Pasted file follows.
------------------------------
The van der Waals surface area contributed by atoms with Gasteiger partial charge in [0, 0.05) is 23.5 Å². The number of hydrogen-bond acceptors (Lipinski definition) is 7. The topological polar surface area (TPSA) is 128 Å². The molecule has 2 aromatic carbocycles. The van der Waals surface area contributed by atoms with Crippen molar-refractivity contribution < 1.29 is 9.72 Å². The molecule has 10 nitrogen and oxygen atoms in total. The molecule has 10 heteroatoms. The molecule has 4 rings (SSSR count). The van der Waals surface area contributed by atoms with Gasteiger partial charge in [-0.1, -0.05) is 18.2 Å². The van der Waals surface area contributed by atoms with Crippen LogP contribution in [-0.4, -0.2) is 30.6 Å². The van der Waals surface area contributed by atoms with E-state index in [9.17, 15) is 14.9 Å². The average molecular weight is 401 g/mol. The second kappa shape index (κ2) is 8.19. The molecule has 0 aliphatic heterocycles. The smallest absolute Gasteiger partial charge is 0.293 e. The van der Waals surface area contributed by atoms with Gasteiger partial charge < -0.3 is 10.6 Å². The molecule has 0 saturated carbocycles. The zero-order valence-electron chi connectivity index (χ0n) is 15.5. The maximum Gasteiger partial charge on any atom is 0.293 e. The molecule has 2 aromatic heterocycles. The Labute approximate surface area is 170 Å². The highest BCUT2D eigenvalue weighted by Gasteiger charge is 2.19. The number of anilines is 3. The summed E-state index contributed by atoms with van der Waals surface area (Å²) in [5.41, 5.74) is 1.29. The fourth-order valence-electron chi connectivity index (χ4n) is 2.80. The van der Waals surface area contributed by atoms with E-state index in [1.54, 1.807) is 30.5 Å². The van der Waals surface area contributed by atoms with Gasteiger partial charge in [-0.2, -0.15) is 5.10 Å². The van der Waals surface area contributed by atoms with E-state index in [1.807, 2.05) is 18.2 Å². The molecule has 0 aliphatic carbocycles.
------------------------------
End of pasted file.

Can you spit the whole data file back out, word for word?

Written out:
The van der Waals surface area contributed by atoms with Gasteiger partial charge in [0, 0.05) is 23.5 Å². The number of hydrogen-bond acceptors (Lipinski definition) is 7. The topological polar surface area (TPSA) is 128 Å². The molecule has 2 aromatic carbocycles. The van der Waals surface area contributed by atoms with Crippen molar-refractivity contribution < 1.29 is 9.72 Å². The molecule has 10 nitrogen and oxygen atoms in total. The molecule has 10 heteroatoms. The molecule has 4 rings (SSSR count). The van der Waals surface area contributed by atoms with Gasteiger partial charge in [-0.1, -0.05) is 18.2 Å². The van der Waals surface area contributed by atoms with Crippen LogP contribution in [-0.4, -0.2) is 30.6 Å². The van der Waals surface area contributed by atoms with E-state index in [9.17, 15) is 14.9 Å². The average molecular weight is 401 g/mol. The second kappa shape index (κ2) is 8.19. The molecule has 0 aliphatic heterocycles. The smallest absolute Gasteiger partial charge is 0.293 e. The van der Waals surface area contributed by atoms with Gasteiger partial charge < -0.3 is 10.6 Å². The molecule has 0 saturated carbocycles. The zero-order valence-electron chi connectivity index (χ0n) is 15.5. The maximum Gasteiger partial charge on any atom is 0.293 e. The molecule has 2 aromatic heterocycles. The Labute approximate surface area is 170 Å². The highest BCUT2D eigenvalue weighted by Gasteiger charge is 2.19. The number of anilines is 3. The summed E-state index contributed by atoms with van der Waals surface area (Å²) in [5.41, 5.74) is 1.29. The fourth-order valence-electron chi connectivity index (χ4n) is 2.80. The van der Waals surface area contributed by atoms with E-state index in [1.54, 1.807) is 30.5 Å². The van der Waals surface area contributed by atoms with Gasteiger partial charge in [-0.2, -0.15) is 5.10 Å². The van der Waals surface area contributed by atoms with E-state index in [1.807, 2.05) is 18.2 Å². The molecule has 0 aliphatic carbocycles.